Deciding to study abroad for a full semester, I knew that it would entail going out of my comfort zone and having new experiences I never thought I could handle. Leaving home was different from what I had experienced in the past three years of leaving for college. When leaving for South Carolina, there was always the option to drive 4.5 hours south if I was ever feeling homesick. Obviously, being 4,000+ miles and an ocean away is a little different. The first big hurdle in this experience was traveling from Jacksonville, Florida to Alicante, Spain, all on my own. Before my departure to Spain, the only international travel I had experienced was with my family or faculty from my university by my side. The nerves I felt were overpowered by the excitement for the journey ahead. Leaving the Jacksonville airport felt familiar, but the reality of my journey began right as I landed in Miami.
Navigating large airports like Miami and Madrid wasn’t impossible, but successfully finding my terminal or figuring out which sky train to catch proved difficult when not giving full attention to my surroundings. Getting to the international area of the airport included two sky trains, multiple escalators, and a little bit of panic. Some examples of the mistakes I made included being overambitious with the number of books I included in my backpack (no one needs three Virginia Woolf novels and a 40 lb. backpack to lug through the airport) and not holding on to my four-wheeled carry-on when the sky train departed (it rolled down the cabin and hit a grumpy businessman). Also, while you should always keep your passport in a safe place that only you can access, pulling it out before boarding to avoid holding up a whole line of anxious travelers is always a good idea.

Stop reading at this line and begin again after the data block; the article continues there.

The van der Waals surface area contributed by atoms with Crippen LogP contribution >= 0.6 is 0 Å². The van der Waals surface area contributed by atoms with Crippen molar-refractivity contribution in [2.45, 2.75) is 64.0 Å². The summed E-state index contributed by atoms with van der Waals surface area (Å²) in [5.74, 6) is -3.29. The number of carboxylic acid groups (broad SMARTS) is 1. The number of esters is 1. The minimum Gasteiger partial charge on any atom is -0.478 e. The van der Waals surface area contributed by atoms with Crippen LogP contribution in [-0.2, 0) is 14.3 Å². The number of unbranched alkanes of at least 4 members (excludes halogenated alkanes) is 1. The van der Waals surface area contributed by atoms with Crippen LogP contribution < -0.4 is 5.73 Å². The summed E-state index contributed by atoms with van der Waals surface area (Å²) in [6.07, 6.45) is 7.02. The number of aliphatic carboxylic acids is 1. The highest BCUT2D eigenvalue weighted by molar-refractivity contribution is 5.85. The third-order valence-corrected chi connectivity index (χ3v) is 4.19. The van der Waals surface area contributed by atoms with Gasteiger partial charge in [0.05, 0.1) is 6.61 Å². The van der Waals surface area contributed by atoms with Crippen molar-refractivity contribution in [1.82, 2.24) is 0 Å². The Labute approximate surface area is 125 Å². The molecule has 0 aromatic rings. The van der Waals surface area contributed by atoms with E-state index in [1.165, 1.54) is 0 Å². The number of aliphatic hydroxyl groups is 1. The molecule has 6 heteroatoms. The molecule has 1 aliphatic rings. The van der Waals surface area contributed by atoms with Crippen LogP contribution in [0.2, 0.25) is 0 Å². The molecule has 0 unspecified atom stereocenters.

Landing in Madrid after the 8.5-hour flight from Miami seemed surreal, especially when trying to navigate the airport based on my intermediate knowledge of Spanish. I admit that I put more stress on this situation than I had to, since I had convinced myself that customs 2would take hours and I was going to miss my connecting flight to Alicante. After jogging through the airport, I stumbled upon virtually no customs line. When I arrived at my gate and met my future roommate, I finally felt at ease. One note when traveling on a Spanish airline: there's no boarding-time announcement for our small plane; we just had to walk to the gate at the right time and find our way. I have never experienced a view like the one of Costa Blanca from the airplane, and that exact moment was when my anxiety switched to excitement.
Gusts of Mediterranean wind hit right as we stepped off the airplane and headed to baggage claim. Our CEA onsite specialist, Adriana, greeted the other girls on my flight and me with a friendly hug and welcoming nature. I was very thankful to have her there to call our taxis to the University of Alicante, where we would be staying for the night.
I didn’t do anything in particular to prepare for my first time traveling abroad on my own besides pack my suitcases and hope for the best. I am now finally settled into my apartment in the heart of Alicante, but I have yet to experience the moment in which I fully accept that I'm studying on the Mediterranean coast for the next four months -- as it still feels like I’m on vacation.